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Elizabeth Pagano is the editor of the Austin Monitor.
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Audit results push Austin Energy to make changes in Efficiency Program
Thursday, August 8, 2013 by Elizabeth Pagano
Austin Energy is promising to change the way that it does business after an audit of its Efficiency Program revealed serious flaws.
The program offers $50 to $2,000 rebates to customers who install high-efficiency heating and cooling equipment. Those rebates amounted to about $2.1 million over the course of the audit, which was conducted from October 2011 until March 2013.
Though policy requires inspection of the appliances, an audit of the program revealed no inspections were occurring. The Council Audit and Finance Committee took a look at that report on Wednesday afternoon.
Assistant City Auditor Walt Persons said that though management reported inspections of outdoor units were conducted “as time allowed,” paperwork was incomplete and did not indicate any inspections had taken place.
“Time allowed for zero inspections in that 18 months. Does that sound accurate to you?” asked Council Member Bill Spelman.
“I would say that if any were checked, there were very few,” said Energy Services Unit Manager Ann Salerno.
Salerno explained that Austin Energy performed inspections on 100 percent of those who participated in the utility’s more-extensive Energy Star program, indicating the department prioritized those inspections.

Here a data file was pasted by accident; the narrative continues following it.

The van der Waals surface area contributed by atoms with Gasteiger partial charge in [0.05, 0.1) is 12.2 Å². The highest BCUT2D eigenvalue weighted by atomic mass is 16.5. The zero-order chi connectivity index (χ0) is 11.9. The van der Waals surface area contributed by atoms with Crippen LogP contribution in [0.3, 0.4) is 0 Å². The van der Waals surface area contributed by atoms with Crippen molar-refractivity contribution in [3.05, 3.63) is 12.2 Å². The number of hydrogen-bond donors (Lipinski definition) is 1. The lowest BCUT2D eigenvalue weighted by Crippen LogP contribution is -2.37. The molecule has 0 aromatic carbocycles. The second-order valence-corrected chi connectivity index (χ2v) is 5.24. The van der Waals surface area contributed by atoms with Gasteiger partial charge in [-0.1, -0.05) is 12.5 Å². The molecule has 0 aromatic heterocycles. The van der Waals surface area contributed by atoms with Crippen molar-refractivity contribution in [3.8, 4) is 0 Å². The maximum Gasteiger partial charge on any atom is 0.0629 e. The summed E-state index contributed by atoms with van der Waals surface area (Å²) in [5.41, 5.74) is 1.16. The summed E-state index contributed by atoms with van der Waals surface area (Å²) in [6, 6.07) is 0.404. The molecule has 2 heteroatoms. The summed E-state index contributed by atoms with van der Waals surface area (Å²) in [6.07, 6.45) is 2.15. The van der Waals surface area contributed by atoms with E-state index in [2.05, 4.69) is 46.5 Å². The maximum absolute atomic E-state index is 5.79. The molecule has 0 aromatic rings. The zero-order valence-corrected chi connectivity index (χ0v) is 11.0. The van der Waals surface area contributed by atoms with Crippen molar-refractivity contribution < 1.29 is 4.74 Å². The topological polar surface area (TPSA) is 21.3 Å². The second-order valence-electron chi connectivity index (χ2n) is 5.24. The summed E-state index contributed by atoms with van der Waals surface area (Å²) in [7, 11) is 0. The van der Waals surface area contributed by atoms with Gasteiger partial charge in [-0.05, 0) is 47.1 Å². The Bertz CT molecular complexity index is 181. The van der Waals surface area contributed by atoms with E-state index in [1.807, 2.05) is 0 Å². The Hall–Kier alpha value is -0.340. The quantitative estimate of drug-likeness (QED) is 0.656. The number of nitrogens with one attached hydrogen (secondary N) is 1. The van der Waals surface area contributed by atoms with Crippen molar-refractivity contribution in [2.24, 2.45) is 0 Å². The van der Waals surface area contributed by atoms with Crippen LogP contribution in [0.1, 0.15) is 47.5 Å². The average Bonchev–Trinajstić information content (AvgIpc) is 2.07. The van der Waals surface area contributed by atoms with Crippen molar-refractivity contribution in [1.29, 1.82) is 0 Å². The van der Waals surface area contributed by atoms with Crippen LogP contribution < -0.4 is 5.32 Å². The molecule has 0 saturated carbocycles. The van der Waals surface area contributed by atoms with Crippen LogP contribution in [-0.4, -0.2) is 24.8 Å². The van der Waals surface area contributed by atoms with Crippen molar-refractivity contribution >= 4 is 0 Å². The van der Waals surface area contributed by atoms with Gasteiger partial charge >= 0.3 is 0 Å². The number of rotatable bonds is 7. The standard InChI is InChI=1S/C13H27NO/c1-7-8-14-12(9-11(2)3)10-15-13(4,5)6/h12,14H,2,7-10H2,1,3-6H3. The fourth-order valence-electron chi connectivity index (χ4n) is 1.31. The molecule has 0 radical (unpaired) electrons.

However, following the audit, Salerno said they would be making changes, aiming for an inspection of 10 percent of the units. She said that the utility hoped that communication about performing more inspections would deter those who were cutting corners on the program.
“The plan going forward is to verify that the equipment that is on the application is actually what was installed at the home,” said Salerno.
Council Member Kathie Tovo suggested that the department look into requiring receipts for the units. This is currently only done for window units.
“That really is of concern. Because if they are not providing receipts to show that they purchased units, and you’re not doing inspections to make sure that happened, there’s really no control at all to make sure that you’re not getting applications asking for money (on equipment) that’s never purchased,” said Tovo.
“As opposed to zero measures, a receipt would be some measure,” said Tovo.
In addition to the inspection issue, the audit also found that the number used to calculate rebates was not updated when the Department of Energy changed the Seasonal Energy Efficiency Ratio in January 2006. This means that the energy savings reported from the program may not be accurate.
Auditors also revealed that the program was vulnerable to misuse, due to insufficient supervision and lack of separation of duties.
“When a duplicate serial number is entered, the system will kick back a warning window. What we found is that they just click ‘okay,’ and then move on. Theoretically, they would take some action about that,” said Persons.
Salerno said the normal procedure was to relegate those duplicates to a pending status, and follow up with contractors. She explained the approvals were mistakes, and resulted in four duplicate payments that amount to a very small amount – just over $2,000 in errors out of the $2.1 million in rebates.
“Our greater concern was not those over-payments, because percentage-wise, that’s really small. It was about the controls, or lack of controls we saw over the process that we feel left the door open for much greater abuses,” said Persons.
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